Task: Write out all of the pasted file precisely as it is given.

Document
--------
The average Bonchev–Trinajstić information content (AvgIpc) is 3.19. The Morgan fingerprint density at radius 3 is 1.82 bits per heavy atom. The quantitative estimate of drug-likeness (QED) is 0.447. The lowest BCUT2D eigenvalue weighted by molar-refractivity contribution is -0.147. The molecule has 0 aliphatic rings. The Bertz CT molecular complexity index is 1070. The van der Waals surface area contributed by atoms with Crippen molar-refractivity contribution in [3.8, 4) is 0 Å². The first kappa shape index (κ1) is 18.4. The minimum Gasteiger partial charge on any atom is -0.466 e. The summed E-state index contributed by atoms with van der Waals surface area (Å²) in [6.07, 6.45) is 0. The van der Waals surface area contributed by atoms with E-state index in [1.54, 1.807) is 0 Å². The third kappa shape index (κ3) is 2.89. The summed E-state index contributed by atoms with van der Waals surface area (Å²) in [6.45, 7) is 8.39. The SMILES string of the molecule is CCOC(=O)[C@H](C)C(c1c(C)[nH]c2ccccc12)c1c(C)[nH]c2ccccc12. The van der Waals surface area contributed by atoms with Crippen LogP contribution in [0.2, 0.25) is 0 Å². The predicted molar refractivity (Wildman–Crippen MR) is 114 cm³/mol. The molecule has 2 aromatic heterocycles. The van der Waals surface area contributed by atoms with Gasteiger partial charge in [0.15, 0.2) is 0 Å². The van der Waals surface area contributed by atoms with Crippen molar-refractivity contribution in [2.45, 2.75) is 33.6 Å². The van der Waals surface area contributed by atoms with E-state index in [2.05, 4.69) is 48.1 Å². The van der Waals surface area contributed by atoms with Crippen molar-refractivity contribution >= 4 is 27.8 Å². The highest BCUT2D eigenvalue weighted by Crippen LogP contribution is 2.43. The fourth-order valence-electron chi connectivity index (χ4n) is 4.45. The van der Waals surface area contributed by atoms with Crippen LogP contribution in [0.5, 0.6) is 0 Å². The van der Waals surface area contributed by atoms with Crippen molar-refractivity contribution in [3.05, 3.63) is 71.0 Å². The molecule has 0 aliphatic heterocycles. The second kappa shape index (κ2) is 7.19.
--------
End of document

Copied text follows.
The average Bonchev–Trinajstić information content (AvgIpc) is 3.19. The Morgan fingerprint density at radius 3 is 1.82 bits per heavy atom. The quantitative estimate of drug-likeness (QED) is 0.447. The lowest BCUT2D eigenvalue weighted by molar-refractivity contribution is -0.147. The molecule has 0 aliphatic rings. The Bertz CT molecular complexity index is 1070. The van der Waals surface area contributed by atoms with Crippen molar-refractivity contribution in [3.8, 4) is 0 Å². The first kappa shape index (κ1) is 18.4. The minimum Gasteiger partial charge on any atom is -0.466 e. The summed E-state index contributed by atoms with van der Waals surface area (Å²) in [6.07, 6.45) is 0. The van der Waals surface area contributed by atoms with E-state index in [1.54, 1.807) is 0 Å². The third kappa shape index (κ3) is 2.89. The summed E-state index contributed by atoms with van der Waals surface area (Å²) in [6.45, 7) is 8.39. The SMILES string of the molecule is CCOC(=O)[C@H](C)C(c1c(C)[nH]c2ccccc12)c1c(C)[nH]c2ccccc12. The van der Waals surface area contributed by atoms with Crippen LogP contribution in [0.2, 0.25) is 0 Å². The predicted molar refractivity (Wildman–Crippen MR) is 114 cm³/mol. The molecule has 2 aromatic heterocycles. The van der Waals surface area contributed by atoms with Gasteiger partial charge in [0.15, 0.2) is 0 Å². The van der Waals surface area contributed by atoms with Crippen molar-refractivity contribution in [2.45, 2.75) is 33.6 Å². The van der Waals surface area contributed by atoms with E-state index in [2.05, 4.69) is 48.1 Å². The van der Waals surface area contributed by atoms with Crippen molar-refractivity contribution >= 4 is 27.8 Å². The highest BCUT2D eigenvalue weighted by Crippen LogP contribution is 2.43. The fourth-order valence-electron chi connectivity index (χ4n) is 4.45. The van der Waals surface area contributed by atoms with Crippen LogP contribution in [0.5, 0.6) is 0 Å². The van der Waals surface area contributed by atoms with Crippen molar-refractivity contribution in [3.05, 3.63) is 71.0 Å². The molecule has 0 aliphatic heterocycles. The second kappa shape index (κ2) is 7.19.